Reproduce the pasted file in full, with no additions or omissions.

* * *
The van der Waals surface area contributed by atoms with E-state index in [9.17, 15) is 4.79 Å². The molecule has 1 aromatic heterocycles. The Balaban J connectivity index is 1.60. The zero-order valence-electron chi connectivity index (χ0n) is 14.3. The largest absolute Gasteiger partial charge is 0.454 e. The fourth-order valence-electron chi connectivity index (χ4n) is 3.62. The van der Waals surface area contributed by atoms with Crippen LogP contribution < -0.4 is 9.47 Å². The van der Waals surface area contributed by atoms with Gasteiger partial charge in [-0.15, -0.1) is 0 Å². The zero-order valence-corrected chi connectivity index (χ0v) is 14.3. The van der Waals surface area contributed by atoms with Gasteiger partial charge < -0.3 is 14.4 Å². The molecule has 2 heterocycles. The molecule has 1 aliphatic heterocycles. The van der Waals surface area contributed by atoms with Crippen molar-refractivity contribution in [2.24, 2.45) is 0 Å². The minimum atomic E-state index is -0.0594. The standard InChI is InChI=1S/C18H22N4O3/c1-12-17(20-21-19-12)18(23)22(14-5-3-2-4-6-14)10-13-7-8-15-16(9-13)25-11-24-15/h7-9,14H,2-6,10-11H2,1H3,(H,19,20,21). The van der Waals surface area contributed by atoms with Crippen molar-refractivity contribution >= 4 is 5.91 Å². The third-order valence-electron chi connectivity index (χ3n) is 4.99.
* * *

The van der Waals surface area contributed by atoms with E-state index in [9.17, 15) is 4.79 Å². The molecule has 1 aromatic heterocycles. The Balaban J connectivity index is 1.60. The zero-order valence-electron chi connectivity index (χ0n) is 14.3. The largest absolute Gasteiger partial charge is 0.454 e. The fourth-order valence-electron chi connectivity index (χ4n) is 3.62. The van der Waals surface area contributed by atoms with Crippen LogP contribution < -0.4 is 9.47 Å². The van der Waals surface area contributed by atoms with Gasteiger partial charge in [-0.15, -0.1) is 0 Å². The zero-order valence-corrected chi connectivity index (χ0v) is 14.3. The van der Waals surface area contributed by atoms with Gasteiger partial charge < -0.3 is 14.4 Å². The molecule has 2 heterocycles. The molecule has 1 aliphatic heterocycles. The van der Waals surface area contributed by atoms with Crippen molar-refractivity contribution in [2.24, 2.45) is 0 Å². The minimum atomic E-state index is -0.0594. The standard InChI is InChI=1S/C18H22N4O3/c1-12-17(20-21-19-12)18(23)22(14-5-3-2-4-6-14)10-13-7-8-15-16(9-13)25-11-24-15/h7-9,14H,2-6,10-11H2,1H3,(H,19,20,21). The van der Waals surface area contributed by atoms with Crippen molar-refractivity contribution >= 4 is 5.91 Å². The third-order valence-electron chi connectivity index (χ3n) is 4.99.